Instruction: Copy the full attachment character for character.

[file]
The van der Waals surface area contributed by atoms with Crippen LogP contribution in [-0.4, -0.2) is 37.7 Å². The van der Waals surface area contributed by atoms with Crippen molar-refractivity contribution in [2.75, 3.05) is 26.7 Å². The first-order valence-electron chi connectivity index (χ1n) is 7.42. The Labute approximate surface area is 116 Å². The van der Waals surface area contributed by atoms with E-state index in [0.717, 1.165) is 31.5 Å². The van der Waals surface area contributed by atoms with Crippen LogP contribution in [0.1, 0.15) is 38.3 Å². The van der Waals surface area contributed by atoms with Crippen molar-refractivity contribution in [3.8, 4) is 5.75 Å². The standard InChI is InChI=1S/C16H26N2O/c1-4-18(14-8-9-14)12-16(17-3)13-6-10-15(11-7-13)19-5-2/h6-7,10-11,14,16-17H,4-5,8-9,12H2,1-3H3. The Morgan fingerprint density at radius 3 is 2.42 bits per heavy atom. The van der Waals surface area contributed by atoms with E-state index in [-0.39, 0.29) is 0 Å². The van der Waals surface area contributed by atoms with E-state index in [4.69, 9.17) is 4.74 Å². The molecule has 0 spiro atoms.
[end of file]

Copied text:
The van der Waals surface area contributed by atoms with Crippen LogP contribution in [-0.4, -0.2) is 37.7 Å². The van der Waals surface area contributed by atoms with Crippen molar-refractivity contribution in [2.75, 3.05) is 26.7 Å². The first-order valence-electron chi connectivity index (χ1n) is 7.42. The Labute approximate surface area is 116 Å². The van der Waals surface area contributed by atoms with E-state index in [0.717, 1.165) is 31.5 Å². The van der Waals surface area contributed by atoms with Crippen LogP contribution in [0.1, 0.15) is 38.3 Å². The van der Waals surface area contributed by atoms with Crippen molar-refractivity contribution in [3.8, 4) is 5.75 Å². The standard InChI is InChI=1S/C16H26N2O/c1-4-18(14-8-9-14)12-16(17-3)13-6-10-15(11-7-13)19-5-2/h6-7,10-11,14,16-17H,4-5,8-9,12H2,1-3H3. The Morgan fingerprint density at radius 3 is 2.42 bits per heavy atom. The van der Waals surface area contributed by atoms with E-state index in [-0.39, 0.29) is 0 Å². The van der Waals surface area contributed by atoms with E-state index in [4.69, 9.17) is 4.74 Å². The molecule has 0 spiro atoms.